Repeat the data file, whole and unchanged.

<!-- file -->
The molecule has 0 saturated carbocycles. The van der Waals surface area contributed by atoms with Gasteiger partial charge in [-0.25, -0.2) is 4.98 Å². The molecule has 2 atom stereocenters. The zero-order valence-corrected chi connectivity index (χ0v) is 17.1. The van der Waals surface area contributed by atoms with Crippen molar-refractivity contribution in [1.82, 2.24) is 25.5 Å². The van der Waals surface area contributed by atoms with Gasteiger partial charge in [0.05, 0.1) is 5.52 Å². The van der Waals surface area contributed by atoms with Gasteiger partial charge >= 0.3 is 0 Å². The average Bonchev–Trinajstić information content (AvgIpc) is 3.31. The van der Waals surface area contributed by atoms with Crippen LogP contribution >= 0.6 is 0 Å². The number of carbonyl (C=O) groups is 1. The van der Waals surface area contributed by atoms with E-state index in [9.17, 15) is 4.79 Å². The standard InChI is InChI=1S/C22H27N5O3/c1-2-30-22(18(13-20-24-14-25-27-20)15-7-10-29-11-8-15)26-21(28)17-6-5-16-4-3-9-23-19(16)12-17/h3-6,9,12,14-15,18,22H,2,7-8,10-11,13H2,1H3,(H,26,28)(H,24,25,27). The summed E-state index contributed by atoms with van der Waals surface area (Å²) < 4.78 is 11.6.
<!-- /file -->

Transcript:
The molecule has 0 saturated carbocycles. The van der Waals surface area contributed by atoms with Gasteiger partial charge in [-0.25, -0.2) is 4.98 Å². The molecule has 2 atom stereocenters. The zero-order valence-corrected chi connectivity index (χ0v) is 17.1. The van der Waals surface area contributed by atoms with Crippen molar-refractivity contribution in [1.82, 2.24) is 25.5 Å². The van der Waals surface area contributed by atoms with Gasteiger partial charge in [0.05, 0.1) is 5.52 Å². The van der Waals surface area contributed by atoms with Gasteiger partial charge >= 0.3 is 0 Å². The average Bonchev–Trinajstić information content (AvgIpc) is 3.31. The van der Waals surface area contributed by atoms with Crippen LogP contribution >= 0.6 is 0 Å². The number of carbonyl (C=O) groups is 1. The van der Waals surface area contributed by atoms with E-state index in [9.17, 15) is 4.79 Å². The standard InChI is InChI=1S/C22H27N5O3/c1-2-30-22(18(13-20-24-14-25-27-20)15-7-10-29-11-8-15)26-21(28)17-6-5-16-4-3-9-23-19(16)12-17/h3-6,9,12,14-15,18,22H,2,7-8,10-11,13H2,1H3,(H,26,28)(H,24,25,27). The summed E-state index contributed by atoms with van der Waals surface area (Å²) < 4.78 is 11.6.